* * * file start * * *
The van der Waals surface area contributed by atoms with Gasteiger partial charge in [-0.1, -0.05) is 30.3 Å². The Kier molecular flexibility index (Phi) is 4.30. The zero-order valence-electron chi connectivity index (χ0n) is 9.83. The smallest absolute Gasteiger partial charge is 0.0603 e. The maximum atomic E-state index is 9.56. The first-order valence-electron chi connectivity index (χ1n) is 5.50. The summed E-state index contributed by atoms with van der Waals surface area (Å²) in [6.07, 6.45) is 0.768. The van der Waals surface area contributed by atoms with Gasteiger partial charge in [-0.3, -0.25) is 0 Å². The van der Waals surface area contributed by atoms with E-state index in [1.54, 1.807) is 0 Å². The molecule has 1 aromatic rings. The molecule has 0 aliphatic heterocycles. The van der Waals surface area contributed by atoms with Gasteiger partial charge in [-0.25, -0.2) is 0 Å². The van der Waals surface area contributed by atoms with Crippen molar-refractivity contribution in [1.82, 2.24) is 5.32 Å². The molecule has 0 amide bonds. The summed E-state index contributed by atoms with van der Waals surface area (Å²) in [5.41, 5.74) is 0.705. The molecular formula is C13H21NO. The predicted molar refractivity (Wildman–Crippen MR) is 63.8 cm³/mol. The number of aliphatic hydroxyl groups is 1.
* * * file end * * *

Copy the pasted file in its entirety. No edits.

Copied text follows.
The van der Waals surface area contributed by atoms with Gasteiger partial charge in [-0.1, -0.05) is 30.3 Å². The Kier molecular flexibility index (Phi) is 4.30. The zero-order valence-electron chi connectivity index (χ0n) is 9.83. The smallest absolute Gasteiger partial charge is 0.0603 e. The maximum atomic E-state index is 9.56. The first-order valence-electron chi connectivity index (χ1n) is 5.50. The summed E-state index contributed by atoms with van der Waals surface area (Å²) in [6.07, 6.45) is 0.768. The van der Waals surface area contributed by atoms with Gasteiger partial charge in [-0.3, -0.25) is 0 Å². The van der Waals surface area contributed by atoms with E-state index in [1.54, 1.807) is 0 Å². The molecule has 1 aromatic rings. The molecule has 0 aliphatic heterocycles. The van der Waals surface area contributed by atoms with Gasteiger partial charge in [-0.25, -0.2) is 0 Å². The van der Waals surface area contributed by atoms with Crippen molar-refractivity contribution in [1.82, 2.24) is 5.32 Å². The molecule has 0 amide bonds. The summed E-state index contributed by atoms with van der Waals surface area (Å²) in [5.41, 5.74) is 0.705. The molecular formula is C13H21NO. The predicted molar refractivity (Wildman–Crippen MR) is 63.8 cm³/mol. The number of aliphatic hydroxyl groups is 1.